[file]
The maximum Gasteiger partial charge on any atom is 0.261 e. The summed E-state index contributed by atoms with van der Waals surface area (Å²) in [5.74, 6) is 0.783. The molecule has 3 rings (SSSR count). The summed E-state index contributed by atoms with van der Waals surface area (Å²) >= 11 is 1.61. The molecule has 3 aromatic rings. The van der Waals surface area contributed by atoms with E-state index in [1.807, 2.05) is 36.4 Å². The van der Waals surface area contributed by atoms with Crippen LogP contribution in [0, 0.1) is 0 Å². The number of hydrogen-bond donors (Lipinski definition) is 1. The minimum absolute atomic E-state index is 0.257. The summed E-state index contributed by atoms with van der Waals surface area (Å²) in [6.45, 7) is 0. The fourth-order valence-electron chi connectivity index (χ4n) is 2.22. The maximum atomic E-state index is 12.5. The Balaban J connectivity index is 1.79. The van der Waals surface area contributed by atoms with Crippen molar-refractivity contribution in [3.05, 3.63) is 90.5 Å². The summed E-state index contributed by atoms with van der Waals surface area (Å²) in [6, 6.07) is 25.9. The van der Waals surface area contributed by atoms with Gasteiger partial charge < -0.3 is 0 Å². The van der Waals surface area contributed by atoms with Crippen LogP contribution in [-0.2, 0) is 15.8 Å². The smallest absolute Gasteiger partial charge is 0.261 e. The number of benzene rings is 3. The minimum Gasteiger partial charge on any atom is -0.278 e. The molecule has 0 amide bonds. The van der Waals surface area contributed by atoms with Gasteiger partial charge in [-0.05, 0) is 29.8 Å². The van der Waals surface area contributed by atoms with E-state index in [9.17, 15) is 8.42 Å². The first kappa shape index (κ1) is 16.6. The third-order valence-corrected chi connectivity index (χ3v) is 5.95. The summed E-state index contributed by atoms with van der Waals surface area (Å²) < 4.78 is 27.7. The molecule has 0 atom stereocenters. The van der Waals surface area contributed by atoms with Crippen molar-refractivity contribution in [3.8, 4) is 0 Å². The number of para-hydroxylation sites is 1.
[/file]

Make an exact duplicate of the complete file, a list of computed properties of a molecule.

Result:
The maximum Gasteiger partial charge on any atom is 0.261 e. The summed E-state index contributed by atoms with van der Waals surface area (Å²) in [5.74, 6) is 0.783. The molecule has 3 rings (SSSR count). The summed E-state index contributed by atoms with van der Waals surface area (Å²) >= 11 is 1.61. The molecule has 3 aromatic rings. The van der Waals surface area contributed by atoms with E-state index in [1.807, 2.05) is 36.4 Å². The van der Waals surface area contributed by atoms with Crippen LogP contribution in [0, 0.1) is 0 Å². The number of hydrogen-bond donors (Lipinski definition) is 1. The minimum absolute atomic E-state index is 0.257. The summed E-state index contributed by atoms with van der Waals surface area (Å²) in [6.45, 7) is 0. The fourth-order valence-electron chi connectivity index (χ4n) is 2.22. The maximum atomic E-state index is 12.5. The Balaban J connectivity index is 1.79. The van der Waals surface area contributed by atoms with Crippen molar-refractivity contribution in [3.05, 3.63) is 90.5 Å². The summed E-state index contributed by atoms with van der Waals surface area (Å²) in [6, 6.07) is 25.9. The van der Waals surface area contributed by atoms with Gasteiger partial charge < -0.3 is 0 Å². The van der Waals surface area contributed by atoms with Crippen LogP contribution in [-0.2, 0) is 15.8 Å². The smallest absolute Gasteiger partial charge is 0.261 e. The number of benzene rings is 3. The minimum Gasteiger partial charge on any atom is -0.278 e. The molecule has 0 amide bonds. The van der Waals surface area contributed by atoms with Gasteiger partial charge in [-0.05, 0) is 29.8 Å². The van der Waals surface area contributed by atoms with E-state index in [9.17, 15) is 8.42 Å². The first kappa shape index (κ1) is 16.6. The third-order valence-corrected chi connectivity index (χ3v) is 5.95. The summed E-state index contributed by atoms with van der Waals surface area (Å²) < 4.78 is 27.7. The molecule has 0 atom stereocenters. The van der Waals surface area contributed by atoms with Crippen molar-refractivity contribution in [3.8, 4) is 0 Å². The number of para-hydroxylation sites is 1.